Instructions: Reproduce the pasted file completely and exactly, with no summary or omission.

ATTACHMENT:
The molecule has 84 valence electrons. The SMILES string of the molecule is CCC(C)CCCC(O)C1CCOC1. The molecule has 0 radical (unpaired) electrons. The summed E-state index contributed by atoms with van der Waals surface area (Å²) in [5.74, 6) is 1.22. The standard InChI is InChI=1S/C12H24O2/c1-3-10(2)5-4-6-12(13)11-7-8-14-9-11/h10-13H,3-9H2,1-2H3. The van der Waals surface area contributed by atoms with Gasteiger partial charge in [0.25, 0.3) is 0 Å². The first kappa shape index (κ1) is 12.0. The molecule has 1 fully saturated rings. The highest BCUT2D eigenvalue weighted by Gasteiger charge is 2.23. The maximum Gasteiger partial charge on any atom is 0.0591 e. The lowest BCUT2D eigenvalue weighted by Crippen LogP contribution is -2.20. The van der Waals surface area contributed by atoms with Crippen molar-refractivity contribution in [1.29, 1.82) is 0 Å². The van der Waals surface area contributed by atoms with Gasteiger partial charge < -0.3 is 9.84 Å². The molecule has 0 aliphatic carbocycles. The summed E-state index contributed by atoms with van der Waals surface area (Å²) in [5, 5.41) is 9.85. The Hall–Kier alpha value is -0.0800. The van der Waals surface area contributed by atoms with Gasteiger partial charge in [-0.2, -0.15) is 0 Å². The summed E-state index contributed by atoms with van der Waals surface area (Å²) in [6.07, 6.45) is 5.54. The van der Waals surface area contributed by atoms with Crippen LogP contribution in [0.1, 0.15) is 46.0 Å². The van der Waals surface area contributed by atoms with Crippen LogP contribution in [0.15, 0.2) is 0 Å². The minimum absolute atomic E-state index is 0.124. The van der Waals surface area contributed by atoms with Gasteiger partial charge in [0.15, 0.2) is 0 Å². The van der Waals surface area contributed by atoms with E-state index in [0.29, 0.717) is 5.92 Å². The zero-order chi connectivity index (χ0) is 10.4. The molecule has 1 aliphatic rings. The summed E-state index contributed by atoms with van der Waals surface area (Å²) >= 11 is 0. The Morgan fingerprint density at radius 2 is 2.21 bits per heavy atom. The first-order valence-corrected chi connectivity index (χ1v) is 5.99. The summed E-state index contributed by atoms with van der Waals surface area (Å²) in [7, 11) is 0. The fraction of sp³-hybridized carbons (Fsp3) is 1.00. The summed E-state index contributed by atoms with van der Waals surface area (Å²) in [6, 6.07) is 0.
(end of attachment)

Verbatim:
The molecule has 84 valence electrons. The SMILES string of the molecule is CCC(C)CCCC(O)C1CCOC1. The molecule has 0 radical (unpaired) electrons. The summed E-state index contributed by atoms with van der Waals surface area (Å²) in [5.74, 6) is 1.22. The standard InChI is InChI=1S/C12H24O2/c1-3-10(2)5-4-6-12(13)11-7-8-14-9-11/h10-13H,3-9H2,1-2H3. The van der Waals surface area contributed by atoms with Gasteiger partial charge in [0.25, 0.3) is 0 Å². The first kappa shape index (κ1) is 12.0. The molecule has 1 fully saturated rings. The highest BCUT2D eigenvalue weighted by Gasteiger charge is 2.23. The maximum Gasteiger partial charge on any atom is 0.0591 e. The lowest BCUT2D eigenvalue weighted by Crippen LogP contribution is -2.20. The van der Waals surface area contributed by atoms with Crippen molar-refractivity contribution in [1.29, 1.82) is 0 Å². The van der Waals surface area contributed by atoms with Gasteiger partial charge < -0.3 is 9.84 Å². The molecule has 0 aliphatic carbocycles. The summed E-state index contributed by atoms with van der Waals surface area (Å²) in [5, 5.41) is 9.85. The Hall–Kier alpha value is -0.0800. The van der Waals surface area contributed by atoms with Gasteiger partial charge in [-0.2, -0.15) is 0 Å². The summed E-state index contributed by atoms with van der Waals surface area (Å²) in [6.07, 6.45) is 5.54. The van der Waals surface area contributed by atoms with Crippen LogP contribution in [0.1, 0.15) is 46.0 Å². The van der Waals surface area contributed by atoms with Crippen LogP contribution in [0.15, 0.2) is 0 Å². The minimum absolute atomic E-state index is 0.124. The van der Waals surface area contributed by atoms with Gasteiger partial charge in [0.15, 0.2) is 0 Å². The van der Waals surface area contributed by atoms with E-state index in [0.29, 0.717) is 5.92 Å². The zero-order chi connectivity index (χ0) is 10.4. The molecule has 1 aliphatic rings. The summed E-state index contributed by atoms with van der Waals surface area (Å²) >= 11 is 0. The Morgan fingerprint density at radius 2 is 2.21 bits per heavy atom. The first-order valence-corrected chi connectivity index (χ1v) is 5.99. The summed E-state index contributed by atoms with van der Waals surface area (Å²) in [7, 11) is 0. The fraction of sp³-hybridized carbons (Fsp3) is 1.00. The summed E-state index contributed by atoms with van der Waals surface area (Å²) in [6, 6.07) is 0.